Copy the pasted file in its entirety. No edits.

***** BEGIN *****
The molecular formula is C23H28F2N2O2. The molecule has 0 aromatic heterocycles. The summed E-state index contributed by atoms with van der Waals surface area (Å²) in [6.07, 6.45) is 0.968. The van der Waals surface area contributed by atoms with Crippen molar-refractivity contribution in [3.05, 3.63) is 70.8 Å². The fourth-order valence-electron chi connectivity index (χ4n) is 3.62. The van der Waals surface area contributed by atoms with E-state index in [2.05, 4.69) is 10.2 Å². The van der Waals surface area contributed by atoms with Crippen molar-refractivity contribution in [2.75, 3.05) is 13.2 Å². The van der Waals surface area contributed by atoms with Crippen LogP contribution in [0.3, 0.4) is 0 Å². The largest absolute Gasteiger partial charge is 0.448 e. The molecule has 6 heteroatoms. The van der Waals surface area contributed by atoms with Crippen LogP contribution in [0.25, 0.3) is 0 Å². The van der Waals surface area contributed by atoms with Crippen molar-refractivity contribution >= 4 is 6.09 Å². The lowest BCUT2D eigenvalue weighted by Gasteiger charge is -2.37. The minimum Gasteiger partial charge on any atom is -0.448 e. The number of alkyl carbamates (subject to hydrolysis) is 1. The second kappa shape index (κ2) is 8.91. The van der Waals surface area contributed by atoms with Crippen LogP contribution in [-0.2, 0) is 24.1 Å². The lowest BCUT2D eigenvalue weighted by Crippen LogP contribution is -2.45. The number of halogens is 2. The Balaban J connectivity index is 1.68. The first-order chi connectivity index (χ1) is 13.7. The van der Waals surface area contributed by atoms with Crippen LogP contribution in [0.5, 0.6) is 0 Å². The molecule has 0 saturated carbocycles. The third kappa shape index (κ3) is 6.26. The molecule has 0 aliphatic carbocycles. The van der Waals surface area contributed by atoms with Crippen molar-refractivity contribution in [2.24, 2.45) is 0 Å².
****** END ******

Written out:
The molecular formula is C23H28F2N2O2. The molecule has 0 aromatic heterocycles. The summed E-state index contributed by atoms with van der Waals surface area (Å²) in [6.07, 6.45) is 0.968. The van der Waals surface area contributed by atoms with Crippen molar-refractivity contribution in [3.05, 3.63) is 70.8 Å². The fourth-order valence-electron chi connectivity index (χ4n) is 3.62. The van der Waals surface area contributed by atoms with E-state index in [2.05, 4.69) is 10.2 Å². The van der Waals surface area contributed by atoms with Crippen molar-refractivity contribution in [2.75, 3.05) is 13.2 Å². The van der Waals surface area contributed by atoms with Crippen LogP contribution in [0.3, 0.4) is 0 Å². The largest absolute Gasteiger partial charge is 0.448 e. The molecule has 6 heteroatoms. The van der Waals surface area contributed by atoms with Crippen LogP contribution in [0.25, 0.3) is 0 Å². The van der Waals surface area contributed by atoms with Crippen molar-refractivity contribution >= 4 is 6.09 Å². The lowest BCUT2D eigenvalue weighted by Gasteiger charge is -2.37. The minimum Gasteiger partial charge on any atom is -0.448 e. The number of alkyl carbamates (subject to hydrolysis) is 1. The second kappa shape index (κ2) is 8.91. The van der Waals surface area contributed by atoms with Crippen LogP contribution in [-0.2, 0) is 24.1 Å². The lowest BCUT2D eigenvalue weighted by Crippen LogP contribution is -2.45. The number of halogens is 2. The Balaban J connectivity index is 1.68. The first-order chi connectivity index (χ1) is 13.7. The van der Waals surface area contributed by atoms with Crippen LogP contribution in [0.5, 0.6) is 0 Å². The molecule has 0 saturated carbocycles. The third kappa shape index (κ3) is 6.26. The molecule has 0 aliphatic carbocycles. The van der Waals surface area contributed by atoms with Crippen molar-refractivity contribution in [2.24, 2.45) is 0 Å².